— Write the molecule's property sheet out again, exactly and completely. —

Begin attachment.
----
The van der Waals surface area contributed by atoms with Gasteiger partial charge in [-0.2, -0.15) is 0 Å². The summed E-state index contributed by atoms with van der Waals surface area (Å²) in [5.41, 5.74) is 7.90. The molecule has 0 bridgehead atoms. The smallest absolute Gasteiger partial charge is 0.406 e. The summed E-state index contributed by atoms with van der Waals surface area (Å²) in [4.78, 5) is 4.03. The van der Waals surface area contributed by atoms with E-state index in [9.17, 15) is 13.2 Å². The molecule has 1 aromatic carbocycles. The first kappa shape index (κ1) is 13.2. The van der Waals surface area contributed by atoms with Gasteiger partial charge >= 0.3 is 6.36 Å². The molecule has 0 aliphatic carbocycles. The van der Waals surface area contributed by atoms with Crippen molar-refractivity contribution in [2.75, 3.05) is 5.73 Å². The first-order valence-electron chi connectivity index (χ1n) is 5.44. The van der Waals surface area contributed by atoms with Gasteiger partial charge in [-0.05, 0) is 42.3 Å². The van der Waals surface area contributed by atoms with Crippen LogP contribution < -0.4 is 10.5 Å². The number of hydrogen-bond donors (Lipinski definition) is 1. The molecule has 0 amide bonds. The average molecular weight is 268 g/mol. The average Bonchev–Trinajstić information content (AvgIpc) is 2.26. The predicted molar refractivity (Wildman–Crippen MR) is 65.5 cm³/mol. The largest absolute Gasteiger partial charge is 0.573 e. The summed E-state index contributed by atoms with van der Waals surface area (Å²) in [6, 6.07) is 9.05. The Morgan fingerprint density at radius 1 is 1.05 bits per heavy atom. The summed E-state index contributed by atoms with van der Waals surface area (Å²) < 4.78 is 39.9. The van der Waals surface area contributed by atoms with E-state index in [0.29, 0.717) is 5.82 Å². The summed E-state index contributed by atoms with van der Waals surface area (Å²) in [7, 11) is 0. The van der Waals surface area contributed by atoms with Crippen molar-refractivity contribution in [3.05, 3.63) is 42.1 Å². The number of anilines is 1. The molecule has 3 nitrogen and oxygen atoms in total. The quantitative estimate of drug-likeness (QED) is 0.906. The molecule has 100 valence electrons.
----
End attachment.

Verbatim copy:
The van der Waals surface area contributed by atoms with Gasteiger partial charge in [-0.2, -0.15) is 0 Å². The summed E-state index contributed by atoms with van der Waals surface area (Å²) in [5.41, 5.74) is 7.90. The molecule has 0 bridgehead atoms. The smallest absolute Gasteiger partial charge is 0.406 e. The summed E-state index contributed by atoms with van der Waals surface area (Å²) in [4.78, 5) is 4.03. The van der Waals surface area contributed by atoms with E-state index in [9.17, 15) is 13.2 Å². The molecule has 1 aromatic carbocycles. The first kappa shape index (κ1) is 13.2. The van der Waals surface area contributed by atoms with Gasteiger partial charge >= 0.3 is 6.36 Å². The molecule has 0 aliphatic carbocycles. The van der Waals surface area contributed by atoms with Crippen molar-refractivity contribution in [2.75, 3.05) is 5.73 Å². The first-order valence-electron chi connectivity index (χ1n) is 5.44. The van der Waals surface area contributed by atoms with Gasteiger partial charge in [-0.05, 0) is 42.3 Å². The van der Waals surface area contributed by atoms with Crippen LogP contribution < -0.4 is 10.5 Å². The number of hydrogen-bond donors (Lipinski definition) is 1. The molecule has 0 amide bonds. The average molecular weight is 268 g/mol. The average Bonchev–Trinajstić information content (AvgIpc) is 2.26. The predicted molar refractivity (Wildman–Crippen MR) is 65.5 cm³/mol. The largest absolute Gasteiger partial charge is 0.573 e. The summed E-state index contributed by atoms with van der Waals surface area (Å²) in [6, 6.07) is 9.05. The Morgan fingerprint density at radius 1 is 1.05 bits per heavy atom. The summed E-state index contributed by atoms with van der Waals surface area (Å²) < 4.78 is 39.9. The van der Waals surface area contributed by atoms with E-state index in [0.29, 0.717) is 5.82 Å². The summed E-state index contributed by atoms with van der Waals surface area (Å²) in [7, 11) is 0. The van der Waals surface area contributed by atoms with Crippen molar-refractivity contribution in [3.05, 3.63) is 42.1 Å². The number of anilines is 1. The molecule has 3 nitrogen and oxygen atoms in total. The quantitative estimate of drug-likeness (QED) is 0.906. The molecule has 100 valence electrons.